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S269 Diary Block 2

25th February 2004

I suppose, on some sort of schedule, I have read this block and made a first draft of the TMA. It was VERY difficult (the reading and the TMA) - by far the most difficult I've had to do in my OU career so far. It's nice to now be able to pick up Hilma's loaned copy of Book 3 and actually understand something!

3rd February 2004

I started on Block 2, The Dynamic Earth, yesterday - and am struggling terribly with it. (I think I would've given up on it completely, had it not been for the fact that registration on other courses is now closed!)

OK, Questions at the end of Chapter 1 (and the model answers; I do do these - but my answers aren't as good!)

Q. Mars is an arid planet where stgrong winds sometimes whip up dust clouds, but clouds of condensed water (as ice because of the low pressure) ar emuch less common than on Earth. Venus is totally covered in a thick layer of cloud (which, incidentally, seems to be ~75% sulfuric acid and ~25% water). How would you expect the planetary albedos of Mars and Venus to compare with that of the Earth?

A. The martian suface must have an albedo appropriate to bare rock/soil (10-20% according to Table 1.1), and dust must have a relatively low albedo (ie closer to that of rock or soil than of clouds or ice). The albedo of Mars as a whole must therefore be significantly lower than the 30% value for Earth. Mars' value is in fact 14%. By contrast, thick cloud is very reflective (albedo up to 80%) so Venus must have an albedo significantly greater than 30%; its value is in fact 77%. This high albedo (coupled with Venus' relatively close proximity to the Earth) is why Venus shines so brightly in the night sky.

Q. The Tropics of Cancer and Capricorn are not shown on Figure 1.7. Why is this?

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A. The Tropics are not shown on Figure 1.7 because they are the latitudes at which the noonday Sun is overhead at the summer solstices. They are therefore a consequence of the tilt of the Earth's axis with respect to the plane of the Earth's orbit (which is why the latitude of the Tropics 23.4 deg, is the same as the angle of tild of the axis). If the axis were not tilted - the hypothetical situation illustrated in Figure 1.7 - the whole idea of Tropics would be meaningless.

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Q. (a) Croll's Frontispiece to Climate and Time (fig 1.12) shows a way in which the interaction of two of the three astonomical cycles might possibly lead to glaciations in one or mother hemisphere.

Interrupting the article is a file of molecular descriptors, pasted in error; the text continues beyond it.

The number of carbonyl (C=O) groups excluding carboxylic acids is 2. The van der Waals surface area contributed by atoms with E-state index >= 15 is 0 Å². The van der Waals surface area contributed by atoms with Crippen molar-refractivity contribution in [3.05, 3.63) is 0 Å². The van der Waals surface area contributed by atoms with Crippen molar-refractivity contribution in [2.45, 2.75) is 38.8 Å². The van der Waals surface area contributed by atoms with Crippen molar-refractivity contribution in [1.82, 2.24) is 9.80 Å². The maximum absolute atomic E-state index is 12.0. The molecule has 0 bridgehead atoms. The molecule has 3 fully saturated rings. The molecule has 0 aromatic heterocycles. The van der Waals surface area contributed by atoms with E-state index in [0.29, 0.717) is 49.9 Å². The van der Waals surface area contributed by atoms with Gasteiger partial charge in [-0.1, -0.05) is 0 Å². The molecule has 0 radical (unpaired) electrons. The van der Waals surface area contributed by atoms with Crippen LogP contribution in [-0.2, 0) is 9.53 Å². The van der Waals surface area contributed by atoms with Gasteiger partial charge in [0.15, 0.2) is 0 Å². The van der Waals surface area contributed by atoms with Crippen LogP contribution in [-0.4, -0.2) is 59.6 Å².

(i) Which two cycles are involved?

(ii) Can you suggest what Croll's argument might have been?

A. (a) (i) The diagram shows the Earth in perihelion and aphelion in two different circumstances: one with the axis tilted so the North Pole is pointing away from the Sun (the northern winter solstice) at aphelion and towards it at perihelion; and the other with the reverse. The cyclical variations involved are therefore those in orbital shape (the 110 000-year eccentricity cycle) and the direction of tilt of the Earth's axis (the 22 000-year precession cycle).

(ii) The diagram illustrates Croll's idea that glacial conditions become established in a particular hemisphere when the coldest season (ie when the hemisphere is 'away from the Sun') coincides with the time in the orbit when the Earth is farthest from the Sun. This is despite the fact that the hemisphere in question will be experiencing summer when closest to the Sun. The implication of this is that Croll believed that whether ice-sheets persist depends on how low temperatures are in winter, not how high they are in summer.

Q. (b) One of the two diagrams in figure 1.12 is intended to represent the present-day situation. Which is it? And how far apart in time are the two orbital configurations.

A. (b) As shown in Figure 1.8a, at the present time, perihelion occurs during the northern winter, close to the southern summer solstice (ie when the North Pole is pointing away from the Sun). This is the situation shown in the second diagram. The two diagrams are half a precession cycle, ie.e 11 00 years, apart.

Q. (c) To what extent does the situation illustrated for the present day actually correspond to that seen on the Earth now?

A. (c) According to the second illustration, conditions in the Northern Hemisphere (where winter coincides with perihelion) should be 'interglacial', while in the Southern Hemisphere (where winter coincides with aphelion) conditions would be 'glacial'. Present-day conditions in the Arctic might well be viewed as 'interglacial' in comparison with the more extremem 'glacial' conditions in the Antarctic (the Antarctic ice-cap is considerably more extensive than the Arctic ice-cap, and the Antarctic is colder than the Arctic). In fact, modern climatologists regard the Earth as currently in an interglacial period within an Ice Age.

(clear as mud)

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